Welcome back to DR drill series!
In the last post (here), we have highlighted a number of ways to setup disaster recovery in SQL server, we will discuss the first one here - Log Shipping.
Log shipping (LS for short) has been around for many years - since the SQL 2000 days as far as I remember (or even older) and it was one of the common setup for DR. It can provide regular restore of logs to the DR server or delayed restore which might help for different scenarios. I won't go into details on use case or the pros and cons of LS and will only focus on how to perform in DR drills.
For the sake of discussion, let's assume we have 2 servers setup (Prod and DR) with 1 database setup as LS from Prod to DR. Number of databases setup as LS is not important as the concept will be the same.
DBA might wait until the Prod server is isolated or powered down, ensure the last transaction log has been applied to the DR database, then force the DR database to be online. This is one of method and I have seen many DBA perform, the downside of that is after the drill is completed, you will need to setup the LS database again. Since you did force the database online, it will break LS and you will need to set every up again. I would suggest only use that if you are facing a real disaster and wants to bring up the database asap.
This can considered to be a cheating method, meaning we will cheat SQL server to perform what we want it to, here is how:
Ensure the latest transaction log files has been applied to the DR database, shutdown SQL server and copy out the system databases (most importantly master database) as well as the user database included in this drill. You will need to copy both the mdf, ndf as well as the ldf (the log files) to a temp location on the DR server. Once that is completed, start SQL server and perform what you normally did (just like method 1).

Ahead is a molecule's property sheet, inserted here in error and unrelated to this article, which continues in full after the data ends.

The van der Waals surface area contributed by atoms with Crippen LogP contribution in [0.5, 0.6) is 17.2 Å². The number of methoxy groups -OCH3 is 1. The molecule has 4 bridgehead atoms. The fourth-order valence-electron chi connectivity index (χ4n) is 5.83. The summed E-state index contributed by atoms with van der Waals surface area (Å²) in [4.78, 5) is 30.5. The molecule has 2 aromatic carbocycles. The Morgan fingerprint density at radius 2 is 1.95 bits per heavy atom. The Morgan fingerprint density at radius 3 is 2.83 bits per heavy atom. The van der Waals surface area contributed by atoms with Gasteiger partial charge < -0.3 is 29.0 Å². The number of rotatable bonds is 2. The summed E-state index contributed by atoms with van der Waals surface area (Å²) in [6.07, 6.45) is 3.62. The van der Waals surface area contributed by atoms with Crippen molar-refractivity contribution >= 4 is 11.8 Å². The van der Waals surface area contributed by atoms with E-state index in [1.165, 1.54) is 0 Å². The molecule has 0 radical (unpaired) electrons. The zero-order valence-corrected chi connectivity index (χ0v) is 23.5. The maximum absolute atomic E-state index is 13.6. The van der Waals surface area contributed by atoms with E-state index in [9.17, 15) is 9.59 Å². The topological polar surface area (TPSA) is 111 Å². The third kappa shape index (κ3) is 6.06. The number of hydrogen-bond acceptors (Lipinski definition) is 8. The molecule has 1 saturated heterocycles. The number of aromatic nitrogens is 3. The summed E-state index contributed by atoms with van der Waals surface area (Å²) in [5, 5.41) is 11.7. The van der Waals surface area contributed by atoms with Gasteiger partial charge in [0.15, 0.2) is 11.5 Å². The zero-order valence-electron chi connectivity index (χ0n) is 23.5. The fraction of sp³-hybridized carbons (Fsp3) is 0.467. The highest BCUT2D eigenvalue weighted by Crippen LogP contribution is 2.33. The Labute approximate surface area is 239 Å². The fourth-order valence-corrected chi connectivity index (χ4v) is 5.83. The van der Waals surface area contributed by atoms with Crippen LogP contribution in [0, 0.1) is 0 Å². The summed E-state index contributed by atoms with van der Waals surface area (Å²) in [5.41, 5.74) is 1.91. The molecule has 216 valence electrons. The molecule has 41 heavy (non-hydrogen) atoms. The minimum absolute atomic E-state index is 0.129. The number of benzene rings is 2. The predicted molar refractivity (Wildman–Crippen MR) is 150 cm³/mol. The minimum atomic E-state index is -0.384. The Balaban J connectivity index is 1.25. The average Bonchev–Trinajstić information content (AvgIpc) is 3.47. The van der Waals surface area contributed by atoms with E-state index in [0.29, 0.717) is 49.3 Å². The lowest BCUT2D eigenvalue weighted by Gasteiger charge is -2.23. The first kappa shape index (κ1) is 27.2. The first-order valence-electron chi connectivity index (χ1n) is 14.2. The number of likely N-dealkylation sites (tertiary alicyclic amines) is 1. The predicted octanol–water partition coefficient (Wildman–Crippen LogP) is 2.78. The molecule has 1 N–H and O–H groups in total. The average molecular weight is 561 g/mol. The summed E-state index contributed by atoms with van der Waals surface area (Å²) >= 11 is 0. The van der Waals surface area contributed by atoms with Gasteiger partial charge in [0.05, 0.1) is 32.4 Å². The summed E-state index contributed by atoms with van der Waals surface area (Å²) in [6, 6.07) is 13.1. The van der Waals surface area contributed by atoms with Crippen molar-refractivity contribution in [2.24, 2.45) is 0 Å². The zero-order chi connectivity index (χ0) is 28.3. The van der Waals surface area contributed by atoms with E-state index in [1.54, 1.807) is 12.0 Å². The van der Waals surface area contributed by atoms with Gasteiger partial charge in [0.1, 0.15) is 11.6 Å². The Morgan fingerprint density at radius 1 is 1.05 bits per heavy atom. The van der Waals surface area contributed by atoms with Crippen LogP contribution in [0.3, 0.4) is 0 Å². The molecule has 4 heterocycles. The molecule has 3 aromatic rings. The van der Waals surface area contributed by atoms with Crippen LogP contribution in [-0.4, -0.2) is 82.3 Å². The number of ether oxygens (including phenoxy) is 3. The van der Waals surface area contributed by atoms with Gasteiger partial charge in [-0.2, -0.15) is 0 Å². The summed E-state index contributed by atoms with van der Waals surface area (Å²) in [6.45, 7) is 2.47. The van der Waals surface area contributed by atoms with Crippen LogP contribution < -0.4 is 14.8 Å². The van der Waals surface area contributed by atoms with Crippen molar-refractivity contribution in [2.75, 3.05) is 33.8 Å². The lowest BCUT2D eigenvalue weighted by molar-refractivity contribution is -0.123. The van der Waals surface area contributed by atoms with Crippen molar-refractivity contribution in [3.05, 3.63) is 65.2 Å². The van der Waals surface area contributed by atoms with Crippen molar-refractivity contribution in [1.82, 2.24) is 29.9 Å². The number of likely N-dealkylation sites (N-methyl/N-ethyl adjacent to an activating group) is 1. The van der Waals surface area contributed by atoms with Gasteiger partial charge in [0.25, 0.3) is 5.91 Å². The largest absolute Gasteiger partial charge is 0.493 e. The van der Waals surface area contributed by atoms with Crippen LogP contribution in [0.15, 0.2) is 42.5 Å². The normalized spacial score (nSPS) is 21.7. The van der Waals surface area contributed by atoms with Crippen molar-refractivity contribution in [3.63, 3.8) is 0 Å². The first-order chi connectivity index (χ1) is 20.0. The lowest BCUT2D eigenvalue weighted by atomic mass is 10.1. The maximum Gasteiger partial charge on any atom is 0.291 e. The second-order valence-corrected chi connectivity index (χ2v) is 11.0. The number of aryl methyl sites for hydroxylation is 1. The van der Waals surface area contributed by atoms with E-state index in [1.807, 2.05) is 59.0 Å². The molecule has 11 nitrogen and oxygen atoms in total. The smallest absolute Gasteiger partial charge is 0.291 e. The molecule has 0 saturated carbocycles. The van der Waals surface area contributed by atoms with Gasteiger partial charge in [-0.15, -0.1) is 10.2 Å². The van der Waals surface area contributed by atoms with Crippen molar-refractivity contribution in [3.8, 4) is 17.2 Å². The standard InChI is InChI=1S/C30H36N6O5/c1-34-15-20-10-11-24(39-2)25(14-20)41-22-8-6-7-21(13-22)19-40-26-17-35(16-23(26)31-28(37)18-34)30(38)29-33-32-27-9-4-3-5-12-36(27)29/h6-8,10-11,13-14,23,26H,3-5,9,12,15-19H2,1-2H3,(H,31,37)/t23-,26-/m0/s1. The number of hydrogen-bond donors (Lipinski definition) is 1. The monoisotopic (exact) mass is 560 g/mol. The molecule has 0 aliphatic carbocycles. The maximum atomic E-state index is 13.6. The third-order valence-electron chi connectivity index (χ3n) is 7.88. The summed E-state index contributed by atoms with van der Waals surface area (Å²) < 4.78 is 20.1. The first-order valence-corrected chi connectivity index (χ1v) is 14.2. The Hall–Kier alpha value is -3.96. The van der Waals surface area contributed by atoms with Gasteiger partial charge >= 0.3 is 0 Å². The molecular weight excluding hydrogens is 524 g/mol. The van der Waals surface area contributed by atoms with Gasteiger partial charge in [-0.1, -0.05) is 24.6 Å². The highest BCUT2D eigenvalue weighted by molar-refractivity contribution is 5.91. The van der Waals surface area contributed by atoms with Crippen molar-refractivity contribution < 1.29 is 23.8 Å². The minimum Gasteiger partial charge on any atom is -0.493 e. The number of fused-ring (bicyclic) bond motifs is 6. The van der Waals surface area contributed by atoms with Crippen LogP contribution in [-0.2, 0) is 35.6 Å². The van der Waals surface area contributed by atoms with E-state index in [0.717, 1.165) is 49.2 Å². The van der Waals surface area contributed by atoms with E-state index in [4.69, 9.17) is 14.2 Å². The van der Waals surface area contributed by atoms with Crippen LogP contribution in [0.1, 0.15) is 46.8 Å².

Once the DR drill has been completed successfully, instead of setup LS from the beginning again (which required from method 1), what we need to do is to shutdown SQL again, replace back the system and user databases from the copy before the drill and start SQL server back. Once the DR SQL server is back online, you will see that all user database is still under LS mode, and waiting for log to be restore, depends on the time taken for the drill, it will start to copy the log files from Prod again (assuming its back) and resume its duty back to normal.
If you are still performing your drill as described in method 1, do consider using method 2 to save your time of re-do LS after the drill, if you have a number of large databases, it will save you a lot of time for the overall process. In practice, normally business are fine to run DR drill using not the latest transaction of the database, meaning the time for the prepare work (the copy on DR server) can perform a lot earlier before the actual drill starts (eg. few hours before). The post re-configuration will be depends on your I/O speed of the copy and the size of the database(s), but it should always be faster then coping the database from production server again through the network.
Hope this helps for everyone who uses LS, and we will move to our next technology - Database mirroring in the next post!